|Download the call for proposal in PDF|
Closing date: Friday 25 March 2022 at 1700 GMT
TrustAfrica is pleased to announce a new grant making initiative invites applications from suitably qualified organisations in Ethiopia, Kenya, Nigeria, and Burkina Faso to apply for capacity and core operational support grants under its “African Civil Society Support Initiative.”
This initiative seeks to provide core operational support for civil society organisations demonstrating a good record of accomplishment, especially in relation to policy advocacy and in elevating women’s voices on health and development concerns in Africa. Recognising the need for strong organisational capacity and for flexibility to deliver stellar programs and campaigns, we are proud to provide through this subaward mechanism, an ecosystem of support to promising and agile civil society organizations to sustain their operations, retain key staff, and to strengthen leadership and mission focus, administrative and management capacity, and financial stability. Civil society organisations working to advance gender justice, financial inclusion, and equitable health delivery across the continent should apply. We trust in a strong civil society that underpins a holistic space for diverse efforts which build trust and accountability between citizens and their institutions. To do that effectively, we believe this support will help civil society be more resilient, nimble, and durable.
On Friday, 04 February 2022, TrustAfrica's Programs Director, Briggs Bomba is giving a keynote at the side session during the Africa Union (AU) Summit themed 'Building resilience in nutri on on the African con nent: Accelerate the human capital, social and economic development. The side session is hosted by The Stop the Bleeding (STB) Campaign. The session is themed “Reaﬃrming the People's Demand for a Pan African Agenda on Finance and Development.” While COVID-19 has made the need for global solutions to global challenges more urgent, the Global North has half-heartedly supported eﬀorts to enhance equitable access to vaccines. Likewise, opportunities to address the long-standing challenges of harmful tax competition on fuelling corporate tax avoidance, systemic gender inequality, sustainable debt ﬁnancing, and addressing climate change have failed to prioritize the Global South. Last year, through its consortium members, the Stop the Bleeding Campaign made impassioned demands on global minimum tax reforms and sustainable debt management. Notably, the AU Special Envoys recommended that AU develop a common African position for the reform of the international ﬁnancial architecture and advocate for this objective. Some of the critical highlights of AU Special Envoys included implementing the recommendations of the Addis Ababa Action Agenda on debt sustainability and improving domestic resource mobilization to support Africa's development ﬁnancing by upscaling eﬀorts to curb illicit ﬁnancial ﬂows and enhance revenue collection by strengthening tax administrations.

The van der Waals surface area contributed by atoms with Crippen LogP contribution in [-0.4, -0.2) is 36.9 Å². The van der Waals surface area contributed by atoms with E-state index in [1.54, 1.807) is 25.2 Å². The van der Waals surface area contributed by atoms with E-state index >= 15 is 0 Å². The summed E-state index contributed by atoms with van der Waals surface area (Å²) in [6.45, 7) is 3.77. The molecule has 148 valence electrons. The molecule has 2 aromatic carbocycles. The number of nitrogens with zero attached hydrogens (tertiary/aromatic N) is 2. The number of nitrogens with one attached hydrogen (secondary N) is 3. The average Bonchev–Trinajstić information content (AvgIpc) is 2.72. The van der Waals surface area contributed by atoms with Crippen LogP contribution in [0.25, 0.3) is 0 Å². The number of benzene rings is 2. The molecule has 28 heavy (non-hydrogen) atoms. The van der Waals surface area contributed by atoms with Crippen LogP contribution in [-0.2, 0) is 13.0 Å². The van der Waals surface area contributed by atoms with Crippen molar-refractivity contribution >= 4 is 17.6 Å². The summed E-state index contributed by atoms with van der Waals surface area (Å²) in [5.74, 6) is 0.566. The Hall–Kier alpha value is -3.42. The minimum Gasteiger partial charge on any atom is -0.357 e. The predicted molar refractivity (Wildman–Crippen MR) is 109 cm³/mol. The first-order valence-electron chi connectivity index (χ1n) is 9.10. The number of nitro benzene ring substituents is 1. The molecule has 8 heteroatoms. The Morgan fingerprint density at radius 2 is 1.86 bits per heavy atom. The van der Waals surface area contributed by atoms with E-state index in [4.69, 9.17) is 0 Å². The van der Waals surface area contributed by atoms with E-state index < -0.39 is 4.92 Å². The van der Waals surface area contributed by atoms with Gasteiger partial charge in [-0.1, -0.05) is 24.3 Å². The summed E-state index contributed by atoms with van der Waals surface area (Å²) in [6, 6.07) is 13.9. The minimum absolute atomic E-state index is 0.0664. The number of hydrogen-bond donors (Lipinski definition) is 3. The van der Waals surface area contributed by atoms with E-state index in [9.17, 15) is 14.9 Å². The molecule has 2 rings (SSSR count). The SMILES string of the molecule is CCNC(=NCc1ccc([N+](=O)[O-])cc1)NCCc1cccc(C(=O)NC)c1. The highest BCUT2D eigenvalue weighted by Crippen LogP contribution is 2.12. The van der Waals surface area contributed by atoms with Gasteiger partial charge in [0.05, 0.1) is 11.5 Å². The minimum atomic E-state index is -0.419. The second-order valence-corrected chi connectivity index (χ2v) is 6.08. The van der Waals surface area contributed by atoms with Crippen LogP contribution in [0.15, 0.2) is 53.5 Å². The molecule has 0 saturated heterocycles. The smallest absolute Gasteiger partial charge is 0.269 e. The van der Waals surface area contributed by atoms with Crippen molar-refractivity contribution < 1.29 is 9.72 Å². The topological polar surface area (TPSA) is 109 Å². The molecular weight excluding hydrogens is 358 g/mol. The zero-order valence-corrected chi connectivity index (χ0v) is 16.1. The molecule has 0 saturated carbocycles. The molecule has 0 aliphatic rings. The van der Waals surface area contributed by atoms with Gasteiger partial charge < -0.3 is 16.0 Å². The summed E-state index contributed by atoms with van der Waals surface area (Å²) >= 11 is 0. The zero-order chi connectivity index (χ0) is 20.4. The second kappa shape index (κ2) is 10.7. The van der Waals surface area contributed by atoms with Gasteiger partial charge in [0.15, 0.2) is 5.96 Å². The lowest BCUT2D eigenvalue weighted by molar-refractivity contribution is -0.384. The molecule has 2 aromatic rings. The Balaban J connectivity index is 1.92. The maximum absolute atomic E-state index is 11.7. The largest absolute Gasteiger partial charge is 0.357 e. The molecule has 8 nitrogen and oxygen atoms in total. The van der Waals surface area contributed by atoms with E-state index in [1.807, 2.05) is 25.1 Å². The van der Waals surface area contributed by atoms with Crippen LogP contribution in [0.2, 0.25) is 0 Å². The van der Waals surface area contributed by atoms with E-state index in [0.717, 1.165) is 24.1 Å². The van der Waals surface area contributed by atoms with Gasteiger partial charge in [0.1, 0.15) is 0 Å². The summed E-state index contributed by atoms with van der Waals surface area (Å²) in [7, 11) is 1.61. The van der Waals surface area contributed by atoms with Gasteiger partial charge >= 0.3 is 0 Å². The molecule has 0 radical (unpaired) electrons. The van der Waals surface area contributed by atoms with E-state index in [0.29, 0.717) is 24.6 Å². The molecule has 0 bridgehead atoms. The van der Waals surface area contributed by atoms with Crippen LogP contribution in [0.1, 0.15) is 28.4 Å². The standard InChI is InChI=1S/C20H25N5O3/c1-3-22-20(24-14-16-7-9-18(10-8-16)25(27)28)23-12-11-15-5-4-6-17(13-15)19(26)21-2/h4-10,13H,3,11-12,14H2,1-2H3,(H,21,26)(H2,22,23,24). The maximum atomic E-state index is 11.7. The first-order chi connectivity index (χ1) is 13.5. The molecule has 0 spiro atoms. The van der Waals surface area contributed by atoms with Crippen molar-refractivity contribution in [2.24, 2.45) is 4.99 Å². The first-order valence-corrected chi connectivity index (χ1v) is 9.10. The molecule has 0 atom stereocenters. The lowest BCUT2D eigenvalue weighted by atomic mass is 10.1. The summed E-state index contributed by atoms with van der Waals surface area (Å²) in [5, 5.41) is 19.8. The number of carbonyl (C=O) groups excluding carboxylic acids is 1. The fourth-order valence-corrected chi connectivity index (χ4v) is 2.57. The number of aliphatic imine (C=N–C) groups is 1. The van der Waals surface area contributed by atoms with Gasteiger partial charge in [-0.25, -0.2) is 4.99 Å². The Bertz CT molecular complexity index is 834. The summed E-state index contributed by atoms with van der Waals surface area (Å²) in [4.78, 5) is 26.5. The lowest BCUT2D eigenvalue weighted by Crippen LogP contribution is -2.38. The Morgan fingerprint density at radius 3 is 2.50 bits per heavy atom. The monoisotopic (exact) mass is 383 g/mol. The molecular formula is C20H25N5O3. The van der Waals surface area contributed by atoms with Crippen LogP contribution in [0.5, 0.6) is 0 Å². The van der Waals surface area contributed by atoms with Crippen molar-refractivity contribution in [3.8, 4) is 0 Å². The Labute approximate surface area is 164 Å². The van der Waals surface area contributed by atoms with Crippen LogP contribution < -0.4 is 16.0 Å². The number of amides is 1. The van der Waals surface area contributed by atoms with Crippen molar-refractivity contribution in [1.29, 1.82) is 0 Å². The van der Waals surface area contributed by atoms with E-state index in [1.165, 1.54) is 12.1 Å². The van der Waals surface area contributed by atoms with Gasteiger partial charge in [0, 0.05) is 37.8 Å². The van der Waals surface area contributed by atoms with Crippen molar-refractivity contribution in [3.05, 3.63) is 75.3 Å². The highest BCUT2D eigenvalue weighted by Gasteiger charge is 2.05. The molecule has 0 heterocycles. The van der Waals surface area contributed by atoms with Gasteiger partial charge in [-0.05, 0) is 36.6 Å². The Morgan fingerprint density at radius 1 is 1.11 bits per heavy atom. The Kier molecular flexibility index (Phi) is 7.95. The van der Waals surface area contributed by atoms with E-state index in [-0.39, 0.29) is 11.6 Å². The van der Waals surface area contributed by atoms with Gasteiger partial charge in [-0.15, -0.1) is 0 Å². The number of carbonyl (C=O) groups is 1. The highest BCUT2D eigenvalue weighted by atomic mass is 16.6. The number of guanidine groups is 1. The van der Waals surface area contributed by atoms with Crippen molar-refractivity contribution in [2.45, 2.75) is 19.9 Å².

To commemorate the passing of Professor Cheikh Anta Diop, a foremost Nationalist, Pan-Africanist, and Internationalist, La Place du Souvenir Africain and TRUSTAFRICA are organizing a hybrid panel (face-to-face and online) on Monday 7 February 2022 at 9:30 GMT at the Place du Souvenir Africain.
The theme of the roundtable is Cheikh Anta Diop, Nationalist, Pan-Africanist, and Internationalist.